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If you are doing a tour of the Jewish areas of Prague, the Old Cemetery is a good place to finish. It is a celebration of life, since all of the key characters in the story are buried here.

The Cemetery stands next to the Pinkas Synagogue, was first consecrated in the 15th Century, and was closed to burials in 1787, when the community was granted land for a new cemetery.

Many visitors come to the Cemetery and notice how small it is, and how close together the headstones are. The area for the entire Jewish population of the town was fixed, and therefore the Cemetery also had to occupy a fixed area of land. For this reason, the dead are buried very close together. Even with this tactic, the graveyard still filled up, so in many places, earth was poured over the graves, and a new layer of graves consecrated. In some places, the bodies are 12 deep. This is why the area is in places significantly higher than street level.

The cemetery features a lot of common elements of Jewish burial grounds; for example there are no flowers placed on the graves, because flowers represent life, and only G-d can bring life into the realm of death. It is also an expression of humility, as large floral tributes left by rich families can often embarrass other families who are unable to afford that sort of thing. On the other hand, stones are placed on graves in order to show remembrance of a body being laid there. This is because traditionally Jewish graves were covered over with stones to prevent animals getting to the bodies, and because laying a stone on the grave is symbolically taking a part in the burial process, which is one of the highest good deeds a Jew can perform.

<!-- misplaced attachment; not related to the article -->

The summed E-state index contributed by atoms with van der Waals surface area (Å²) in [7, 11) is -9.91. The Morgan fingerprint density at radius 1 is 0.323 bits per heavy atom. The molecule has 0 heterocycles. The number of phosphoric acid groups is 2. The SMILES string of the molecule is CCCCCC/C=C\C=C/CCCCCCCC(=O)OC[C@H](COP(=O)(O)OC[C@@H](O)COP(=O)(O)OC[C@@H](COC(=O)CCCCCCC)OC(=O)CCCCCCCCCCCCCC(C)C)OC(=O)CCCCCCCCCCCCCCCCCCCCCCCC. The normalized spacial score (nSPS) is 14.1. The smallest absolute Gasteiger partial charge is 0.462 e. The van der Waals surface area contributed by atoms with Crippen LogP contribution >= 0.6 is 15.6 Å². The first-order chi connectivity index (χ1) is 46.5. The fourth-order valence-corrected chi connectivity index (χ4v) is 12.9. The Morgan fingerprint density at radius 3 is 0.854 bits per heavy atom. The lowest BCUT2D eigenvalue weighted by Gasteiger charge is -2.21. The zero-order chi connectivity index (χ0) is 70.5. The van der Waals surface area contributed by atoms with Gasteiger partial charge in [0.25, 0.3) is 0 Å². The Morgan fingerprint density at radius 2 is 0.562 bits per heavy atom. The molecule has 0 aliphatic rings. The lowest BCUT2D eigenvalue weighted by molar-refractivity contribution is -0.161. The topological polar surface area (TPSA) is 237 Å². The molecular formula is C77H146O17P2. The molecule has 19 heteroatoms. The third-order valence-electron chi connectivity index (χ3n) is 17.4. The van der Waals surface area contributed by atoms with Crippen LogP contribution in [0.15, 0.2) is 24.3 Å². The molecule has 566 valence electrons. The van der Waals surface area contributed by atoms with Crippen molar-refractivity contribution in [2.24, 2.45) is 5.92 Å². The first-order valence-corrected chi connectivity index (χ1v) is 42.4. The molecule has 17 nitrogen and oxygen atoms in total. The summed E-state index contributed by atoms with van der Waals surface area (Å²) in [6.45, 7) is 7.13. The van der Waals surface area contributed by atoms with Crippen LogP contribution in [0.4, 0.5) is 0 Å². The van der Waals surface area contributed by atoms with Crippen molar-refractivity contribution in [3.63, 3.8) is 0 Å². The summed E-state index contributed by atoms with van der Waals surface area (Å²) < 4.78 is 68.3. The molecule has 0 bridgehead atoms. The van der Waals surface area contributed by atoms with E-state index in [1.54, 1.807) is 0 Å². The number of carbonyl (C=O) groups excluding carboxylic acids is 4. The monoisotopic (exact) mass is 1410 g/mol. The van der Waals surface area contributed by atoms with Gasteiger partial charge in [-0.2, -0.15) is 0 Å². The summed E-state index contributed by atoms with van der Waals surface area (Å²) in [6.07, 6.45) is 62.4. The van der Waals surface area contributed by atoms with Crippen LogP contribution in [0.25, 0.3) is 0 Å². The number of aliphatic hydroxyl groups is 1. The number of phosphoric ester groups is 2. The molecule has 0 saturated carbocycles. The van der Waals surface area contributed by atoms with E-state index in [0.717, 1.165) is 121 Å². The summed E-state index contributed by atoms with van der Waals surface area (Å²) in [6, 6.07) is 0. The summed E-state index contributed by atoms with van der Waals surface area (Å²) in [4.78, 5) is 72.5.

The gravestones feature many icons which describe the person buried there. These can describe the person's job, for example a pair of scissors for a tailor or a cow for a shochet (butcher), or their religious involvement in the community, for example a Cohen, a descendent of the biblical family of priests has a pair of hands forming the sign of the priestly blessing. Also some icons signify that person's name, for example a Star of David for David or a lion for Arieh or Judah. Some are also buried underneath a broken column, to signify a life snuffed out before its time.

Famous characters that are buried in the cemetery include Rabbi David Gans, the noted cleric, astronomer and colleague of Tycho Brahe, the first Jew to combine Torah study and the world of Science. He was also the first Jewish historian, with his magnum opus Zemach David, which told a history of the Jewish people in Socio-Political terms for the first time. In that book, he described another of the famous occupants of the cemetery:

"He built a shrine, a temple on a small scale
In honour and praise of the Lord in a magnificent robe
Baths and hospitals, he paved the streets with stone
In our Jewish town
And he purchased a garden for the cemetery
Built a house for the gathering of the wise
And he bestowed his grace
On tens of thousands of scholars of the Holy Writings "

These are the words that Gans uses to describe one of the great architects of the Golden Age of Jewish Prague, none other than the great benefactor, Mordechai Maisel, the man who bought extra land in order to expand the cemetery. Maisel's contemporary and fellow architect of the Golden Age also resides here, Maharal. Maharal's grave is one of the most visited, and, to this day, visitors leave messages in the cracks in the marble.

The cemetery is a celebration of life and a commemoration of death in one place, which, in a way, is a microcosm of the Jewish story in Prague.

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